Welcome to the Part 3 of this new series on Cory House’s Pluralsight course Building Applications with React and Flux.
Cory is a Microsoft MVP in C#, founder of OutlierDeveloper.com, avid tech reader, and speaker.
He believes in clean code, pragmatic development, and responsive native UIs.
Building Applications with React and Flux is the prequel to Cory’s course Building Applications with React and Redux in ES6.
Also in this series:
Part 3 – React Core Concepts
React Core Concepts
React is just one of many way of creating components.
- Isomorphic Friendly
- Battle Proven
React and MVC
Some say that React is the V in MVC, but most react components include functionality for both the V and the C in MVC.
Controller Views promote reuse and separation of concerns.
Two-way Binding Risks
Two Way Binding is a feature of many frameworks, including Knockout, Angular 1 and Ember, but not a feature in React.
Facebook found that two-way binding leads to:
- Cascading updates
- Tricky debugging
These are the reason why they decided to design a uni-directional binding solution instead.
We see an example of some simple JSX. It is the return value for a React render function.
Next we see a more complex example, and there is a big difference in the amount of code that we need to read and write.
Without JSX, it’s harder to read, takes longer to type, and it’s a lot less friendly to designers.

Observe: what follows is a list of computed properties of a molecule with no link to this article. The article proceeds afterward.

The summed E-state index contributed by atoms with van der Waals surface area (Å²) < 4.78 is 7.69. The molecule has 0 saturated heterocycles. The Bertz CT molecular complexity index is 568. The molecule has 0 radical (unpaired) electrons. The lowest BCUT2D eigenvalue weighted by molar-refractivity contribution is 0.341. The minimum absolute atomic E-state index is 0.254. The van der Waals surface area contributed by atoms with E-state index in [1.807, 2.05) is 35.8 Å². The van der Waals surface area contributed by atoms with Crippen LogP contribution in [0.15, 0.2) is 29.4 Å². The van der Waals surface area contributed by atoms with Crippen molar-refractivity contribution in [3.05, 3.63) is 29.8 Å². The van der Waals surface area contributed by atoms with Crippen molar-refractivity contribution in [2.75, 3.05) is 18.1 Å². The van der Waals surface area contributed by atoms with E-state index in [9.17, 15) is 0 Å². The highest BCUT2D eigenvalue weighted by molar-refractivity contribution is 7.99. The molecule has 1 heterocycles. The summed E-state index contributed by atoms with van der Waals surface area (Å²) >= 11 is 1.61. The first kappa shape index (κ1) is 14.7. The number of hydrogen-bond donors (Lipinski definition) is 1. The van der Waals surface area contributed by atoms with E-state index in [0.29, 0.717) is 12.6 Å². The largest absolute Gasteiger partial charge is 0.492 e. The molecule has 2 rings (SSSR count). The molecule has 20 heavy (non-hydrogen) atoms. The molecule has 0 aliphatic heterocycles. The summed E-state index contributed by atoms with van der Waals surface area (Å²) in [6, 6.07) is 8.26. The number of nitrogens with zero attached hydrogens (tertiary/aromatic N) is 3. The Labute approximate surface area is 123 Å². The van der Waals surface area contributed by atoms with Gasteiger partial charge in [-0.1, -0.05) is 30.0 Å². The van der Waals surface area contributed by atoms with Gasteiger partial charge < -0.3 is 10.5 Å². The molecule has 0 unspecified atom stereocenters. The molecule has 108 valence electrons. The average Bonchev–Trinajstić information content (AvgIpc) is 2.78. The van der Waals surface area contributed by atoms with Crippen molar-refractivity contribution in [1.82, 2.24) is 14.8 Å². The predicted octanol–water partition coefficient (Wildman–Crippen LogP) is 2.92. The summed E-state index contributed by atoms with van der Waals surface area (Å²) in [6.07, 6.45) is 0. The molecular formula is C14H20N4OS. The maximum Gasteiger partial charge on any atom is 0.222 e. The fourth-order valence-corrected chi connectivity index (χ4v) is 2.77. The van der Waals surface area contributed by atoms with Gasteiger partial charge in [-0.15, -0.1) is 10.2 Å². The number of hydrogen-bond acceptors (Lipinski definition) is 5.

HTML in JS: A Justification
If you make a typo in your JSX, JSX tells you what line it is on. If you do that in HTML your app will just silently fail. Fail fast, fail loudly.
For the full argument from Cory House, see his article React JSX: The other side of the coin
JSX friendly editors include:
Cory uses the analogy of a professional photography studio to describe the benefits of the Virtual DOM.
The virtual DOM compares the current setup to the desired setup, and only makes the minimal amount of changes required to get there.
Being efficient is increasingly important in the new world of mobile devices: it helps conserve battery power as well as create a faster and more pleasant user experience.
We see an example from Khan Academy showing the major increases in performance and visual polish that were gained by switching from Backbone to React.
The virtual DOM is not only about performance however. Cory explains the benefits of, and relationship of the Virtual DOM with:
- Synthetic Events
- Isomorphic Support
- React Native
So the virtual DOM doesn’t just offer performance: it offers the flexibility to try these other innovative approaches.